this-damned-bandA period piece by writer Paul Cornell and artist Tony Parker follows a British rock band ‘Motherfather’ in the middle of their 1974 world tour. The setup is that a documentary crew are shadowing the band and interviewing the members, groupies and management. Beginning with their sellout shows in Japan’s Budokan arena the story then follows them through back stage antics, tour buses, private planes, hired mansions and recording studios.

Due to  the documentary format of the narrative, this framework allows the artist to experiment with a number of different styles. For example there are segments that have the heading “Our camera was not present at the following scenes, which are represented by artwork depicting the testimony of the band.” Also, “This sequence was shot on super 8 and was provided to the production much later.” At these intervals the story is then played out in different artistic (and sometimes recurring) styles and it’s a very interesting and unique approach to take.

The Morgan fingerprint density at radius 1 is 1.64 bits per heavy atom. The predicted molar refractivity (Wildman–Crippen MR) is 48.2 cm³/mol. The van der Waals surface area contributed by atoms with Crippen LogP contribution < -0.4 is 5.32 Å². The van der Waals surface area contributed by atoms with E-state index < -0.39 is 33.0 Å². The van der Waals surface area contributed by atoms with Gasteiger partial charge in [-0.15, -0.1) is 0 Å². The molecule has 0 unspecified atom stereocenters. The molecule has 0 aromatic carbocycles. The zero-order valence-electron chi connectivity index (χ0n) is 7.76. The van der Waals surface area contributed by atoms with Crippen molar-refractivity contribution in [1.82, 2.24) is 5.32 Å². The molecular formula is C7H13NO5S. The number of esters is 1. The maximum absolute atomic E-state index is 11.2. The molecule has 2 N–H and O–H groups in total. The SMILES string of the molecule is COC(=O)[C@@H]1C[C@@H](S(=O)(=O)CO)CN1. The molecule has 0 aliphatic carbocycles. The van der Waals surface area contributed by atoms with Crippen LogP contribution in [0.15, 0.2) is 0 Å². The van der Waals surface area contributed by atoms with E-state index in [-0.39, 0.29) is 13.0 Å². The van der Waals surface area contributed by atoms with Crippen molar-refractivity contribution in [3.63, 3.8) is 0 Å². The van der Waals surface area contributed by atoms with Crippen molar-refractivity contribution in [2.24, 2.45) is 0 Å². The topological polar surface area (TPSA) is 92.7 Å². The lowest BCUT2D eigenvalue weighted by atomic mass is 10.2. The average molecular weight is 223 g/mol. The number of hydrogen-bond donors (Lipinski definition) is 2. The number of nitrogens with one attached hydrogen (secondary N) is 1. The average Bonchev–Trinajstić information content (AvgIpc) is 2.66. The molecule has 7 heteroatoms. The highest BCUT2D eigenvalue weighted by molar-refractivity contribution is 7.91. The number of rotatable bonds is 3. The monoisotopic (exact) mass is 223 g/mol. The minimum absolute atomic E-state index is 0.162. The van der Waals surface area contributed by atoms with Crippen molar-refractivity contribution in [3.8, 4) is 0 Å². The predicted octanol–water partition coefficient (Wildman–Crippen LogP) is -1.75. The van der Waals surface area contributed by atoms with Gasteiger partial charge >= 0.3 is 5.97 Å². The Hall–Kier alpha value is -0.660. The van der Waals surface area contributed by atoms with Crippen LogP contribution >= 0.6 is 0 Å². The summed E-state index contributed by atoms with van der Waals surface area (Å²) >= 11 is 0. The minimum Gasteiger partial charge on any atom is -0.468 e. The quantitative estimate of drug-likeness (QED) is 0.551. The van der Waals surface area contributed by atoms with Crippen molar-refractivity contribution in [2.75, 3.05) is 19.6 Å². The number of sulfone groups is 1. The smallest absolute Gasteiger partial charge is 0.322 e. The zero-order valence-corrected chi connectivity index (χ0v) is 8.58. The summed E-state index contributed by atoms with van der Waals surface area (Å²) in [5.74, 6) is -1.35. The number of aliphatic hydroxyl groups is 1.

As well as the familiar Spinal Tap-esque comedic moments involving rock star excess, the story allows itself to be taken into surreal areas due to hallucinogenic drug trips and dabbling in the supernatural. The band’s gimmick is that they’re a Satan worshiping occult group, and the lines are continuously blurred between reality and the mystical.

Published by Dark Horse, the series was 6 issues long, the first being released in August 2015, and the collective work was released a year later. In an age where comic books are spilling over into the mainstream and are very superhero / universe expansion driven, it’s really refreshing to read a book that’s completely original and also feels distinctly British. The dialogue is littered with British slang and swear words and in no part does it feel cliched or forced. The naturalistic writing adds to the humour and is juxtaposed brilliantly with the more surreal elements of the story.